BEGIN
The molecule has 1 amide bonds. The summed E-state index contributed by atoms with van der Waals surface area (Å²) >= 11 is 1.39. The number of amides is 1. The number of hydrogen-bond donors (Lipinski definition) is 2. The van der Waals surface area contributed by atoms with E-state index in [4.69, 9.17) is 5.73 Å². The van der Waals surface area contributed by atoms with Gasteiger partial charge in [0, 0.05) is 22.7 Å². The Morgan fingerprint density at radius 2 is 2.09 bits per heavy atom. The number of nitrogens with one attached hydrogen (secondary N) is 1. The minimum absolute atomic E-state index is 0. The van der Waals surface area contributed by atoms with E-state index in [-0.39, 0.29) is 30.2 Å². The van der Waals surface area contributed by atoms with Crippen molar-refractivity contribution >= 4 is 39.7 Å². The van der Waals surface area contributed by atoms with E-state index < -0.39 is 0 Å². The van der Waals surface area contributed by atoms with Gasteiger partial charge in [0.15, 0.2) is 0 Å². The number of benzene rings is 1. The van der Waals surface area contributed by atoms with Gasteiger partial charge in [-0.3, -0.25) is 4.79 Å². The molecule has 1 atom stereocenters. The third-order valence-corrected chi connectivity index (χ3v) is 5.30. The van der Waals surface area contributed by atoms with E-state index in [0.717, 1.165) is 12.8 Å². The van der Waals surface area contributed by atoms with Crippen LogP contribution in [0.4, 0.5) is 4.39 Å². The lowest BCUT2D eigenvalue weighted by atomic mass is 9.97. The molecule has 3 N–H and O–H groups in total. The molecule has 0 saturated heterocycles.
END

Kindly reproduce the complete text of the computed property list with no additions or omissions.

The molecule has 1 amide bonds. The summed E-state index contributed by atoms with van der Waals surface area (Å²) >= 11 is 1.39. The number of amides is 1. The number of hydrogen-bond donors (Lipinski definition) is 2. The van der Waals surface area contributed by atoms with E-state index in [4.69, 9.17) is 5.73 Å². The van der Waals surface area contributed by atoms with Gasteiger partial charge in [0, 0.05) is 22.7 Å². The Morgan fingerprint density at radius 2 is 2.09 bits per heavy atom. The number of nitrogens with one attached hydrogen (secondary N) is 1. The minimum absolute atomic E-state index is 0. The van der Waals surface area contributed by atoms with E-state index in [-0.39, 0.29) is 30.2 Å². The van der Waals surface area contributed by atoms with Crippen molar-refractivity contribution >= 4 is 39.7 Å². The van der Waals surface area contributed by atoms with E-state index < -0.39 is 0 Å². The van der Waals surface area contributed by atoms with Gasteiger partial charge in [0.15, 0.2) is 0 Å². The number of benzene rings is 1. The van der Waals surface area contributed by atoms with Gasteiger partial charge in [-0.3, -0.25) is 4.79 Å². The molecule has 1 atom stereocenters. The third-order valence-corrected chi connectivity index (χ3v) is 5.30. The van der Waals surface area contributed by atoms with E-state index in [0.717, 1.165) is 12.8 Å². The van der Waals surface area contributed by atoms with Crippen LogP contribution in [0.4, 0.5) is 4.39 Å². The lowest BCUT2D eigenvalue weighted by atomic mass is 9.97. The molecule has 3 N–H and O–H groups in total. The molecule has 0 saturated heterocycles.